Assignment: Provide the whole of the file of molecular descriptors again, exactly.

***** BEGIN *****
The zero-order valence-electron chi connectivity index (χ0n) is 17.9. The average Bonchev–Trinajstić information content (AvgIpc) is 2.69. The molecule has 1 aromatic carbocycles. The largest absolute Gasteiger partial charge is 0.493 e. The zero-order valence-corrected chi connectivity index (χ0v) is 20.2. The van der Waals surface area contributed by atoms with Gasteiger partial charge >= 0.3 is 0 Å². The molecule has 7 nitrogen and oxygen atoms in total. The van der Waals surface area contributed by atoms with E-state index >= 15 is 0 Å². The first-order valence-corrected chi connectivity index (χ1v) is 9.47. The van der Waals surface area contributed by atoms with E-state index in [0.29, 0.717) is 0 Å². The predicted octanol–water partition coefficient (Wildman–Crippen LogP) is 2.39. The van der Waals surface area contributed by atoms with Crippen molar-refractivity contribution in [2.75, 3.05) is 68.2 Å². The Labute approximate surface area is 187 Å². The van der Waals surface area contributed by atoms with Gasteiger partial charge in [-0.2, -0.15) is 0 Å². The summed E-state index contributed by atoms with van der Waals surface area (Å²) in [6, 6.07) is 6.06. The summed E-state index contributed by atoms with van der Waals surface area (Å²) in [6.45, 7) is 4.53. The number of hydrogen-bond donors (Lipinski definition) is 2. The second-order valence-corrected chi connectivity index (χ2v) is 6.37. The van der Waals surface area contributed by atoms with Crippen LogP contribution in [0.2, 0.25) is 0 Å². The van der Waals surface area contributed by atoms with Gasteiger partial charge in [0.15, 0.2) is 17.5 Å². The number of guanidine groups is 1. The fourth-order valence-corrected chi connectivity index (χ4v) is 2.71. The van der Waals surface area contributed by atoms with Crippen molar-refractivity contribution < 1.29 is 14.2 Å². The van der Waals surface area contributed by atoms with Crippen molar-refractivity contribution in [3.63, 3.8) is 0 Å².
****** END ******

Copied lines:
The zero-order valence-electron chi connectivity index (χ0n) is 17.9. The average Bonchev–Trinajstić information content (AvgIpc) is 2.69. The molecule has 1 aromatic carbocycles. The largest absolute Gasteiger partial charge is 0.493 e. The zero-order valence-corrected chi connectivity index (χ0v) is 20.2. The van der Waals surface area contributed by atoms with Gasteiger partial charge >= 0.3 is 0 Å². The molecule has 7 nitrogen and oxygen atoms in total. The van der Waals surface area contributed by atoms with E-state index >= 15 is 0 Å². The first-order valence-corrected chi connectivity index (χ1v) is 9.47. The van der Waals surface area contributed by atoms with E-state index in [0.29, 0.717) is 0 Å². The predicted octanol–water partition coefficient (Wildman–Crippen LogP) is 2.39. The van der Waals surface area contributed by atoms with Crippen molar-refractivity contribution in [2.75, 3.05) is 68.2 Å². The Labute approximate surface area is 187 Å². The van der Waals surface area contributed by atoms with Gasteiger partial charge in [-0.2, -0.15) is 0 Å². The summed E-state index contributed by atoms with van der Waals surface area (Å²) in [6, 6.07) is 6.06. The summed E-state index contributed by atoms with van der Waals surface area (Å²) in [6.45, 7) is 4.53. The number of hydrogen-bond donors (Lipinski definition) is 2. The second-order valence-corrected chi connectivity index (χ2v) is 6.37. The van der Waals surface area contributed by atoms with Crippen LogP contribution in [0.2, 0.25) is 0 Å². The van der Waals surface area contributed by atoms with Gasteiger partial charge in [0.15, 0.2) is 17.5 Å². The number of guanidine groups is 1. The fourth-order valence-corrected chi connectivity index (χ4v) is 2.71. The van der Waals surface area contributed by atoms with Crippen molar-refractivity contribution < 1.29 is 14.2 Å². The van der Waals surface area contributed by atoms with Crippen molar-refractivity contribution in [3.63, 3.8) is 0 Å².